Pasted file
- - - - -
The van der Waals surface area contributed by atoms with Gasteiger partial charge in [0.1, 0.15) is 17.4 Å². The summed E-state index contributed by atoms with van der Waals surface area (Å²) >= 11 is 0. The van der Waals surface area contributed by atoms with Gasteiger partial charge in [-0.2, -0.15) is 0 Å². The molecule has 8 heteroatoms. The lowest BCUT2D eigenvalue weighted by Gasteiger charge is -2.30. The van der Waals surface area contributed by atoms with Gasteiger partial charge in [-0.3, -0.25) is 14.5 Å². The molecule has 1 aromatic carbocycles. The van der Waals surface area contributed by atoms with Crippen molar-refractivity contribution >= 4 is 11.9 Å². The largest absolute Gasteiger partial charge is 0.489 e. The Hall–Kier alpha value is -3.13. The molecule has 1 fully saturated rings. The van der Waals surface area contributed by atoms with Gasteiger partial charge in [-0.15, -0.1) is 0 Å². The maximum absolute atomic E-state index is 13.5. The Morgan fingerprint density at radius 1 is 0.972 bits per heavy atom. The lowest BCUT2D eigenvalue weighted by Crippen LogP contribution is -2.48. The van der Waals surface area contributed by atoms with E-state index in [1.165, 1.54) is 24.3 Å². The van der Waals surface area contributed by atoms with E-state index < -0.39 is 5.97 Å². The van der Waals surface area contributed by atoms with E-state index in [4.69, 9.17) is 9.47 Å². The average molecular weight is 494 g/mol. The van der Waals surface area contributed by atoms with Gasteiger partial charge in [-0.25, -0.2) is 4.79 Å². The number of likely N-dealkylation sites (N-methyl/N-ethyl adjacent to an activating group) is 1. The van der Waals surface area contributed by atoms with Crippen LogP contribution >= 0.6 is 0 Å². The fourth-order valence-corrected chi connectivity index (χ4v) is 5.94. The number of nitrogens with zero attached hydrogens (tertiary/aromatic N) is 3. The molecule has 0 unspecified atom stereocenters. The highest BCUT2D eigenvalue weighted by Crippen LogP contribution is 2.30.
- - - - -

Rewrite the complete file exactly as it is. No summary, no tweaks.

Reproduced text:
The van der Waals surface area contributed by atoms with Gasteiger partial charge in [0.1, 0.15) is 17.4 Å². The summed E-state index contributed by atoms with van der Waals surface area (Å²) >= 11 is 0. The van der Waals surface area contributed by atoms with Gasteiger partial charge in [-0.2, -0.15) is 0 Å². The molecule has 8 heteroatoms. The lowest BCUT2D eigenvalue weighted by Gasteiger charge is -2.30. The van der Waals surface area contributed by atoms with Gasteiger partial charge in [-0.3, -0.25) is 14.5 Å². The molecule has 1 aromatic carbocycles. The van der Waals surface area contributed by atoms with Crippen molar-refractivity contribution >= 4 is 11.9 Å². The largest absolute Gasteiger partial charge is 0.489 e. The Hall–Kier alpha value is -3.13. The molecule has 1 fully saturated rings. The van der Waals surface area contributed by atoms with Gasteiger partial charge in [-0.15, -0.1) is 0 Å². The maximum absolute atomic E-state index is 13.5. The Morgan fingerprint density at radius 1 is 0.972 bits per heavy atom. The lowest BCUT2D eigenvalue weighted by Crippen LogP contribution is -2.48. The van der Waals surface area contributed by atoms with E-state index in [1.165, 1.54) is 24.3 Å². The van der Waals surface area contributed by atoms with E-state index < -0.39 is 5.97 Å². The van der Waals surface area contributed by atoms with E-state index in [4.69, 9.17) is 9.47 Å². The average molecular weight is 494 g/mol. The van der Waals surface area contributed by atoms with Gasteiger partial charge in [-0.25, -0.2) is 4.79 Å². The number of likely N-dealkylation sites (N-methyl/N-ethyl adjacent to an activating group) is 1. The van der Waals surface area contributed by atoms with Crippen LogP contribution >= 0.6 is 0 Å². The fourth-order valence-corrected chi connectivity index (χ4v) is 5.94. The number of nitrogens with zero attached hydrogens (tertiary/aromatic N) is 3. The molecule has 0 unspecified atom stereocenters. The highest BCUT2D eigenvalue weighted by Crippen LogP contribution is 2.30.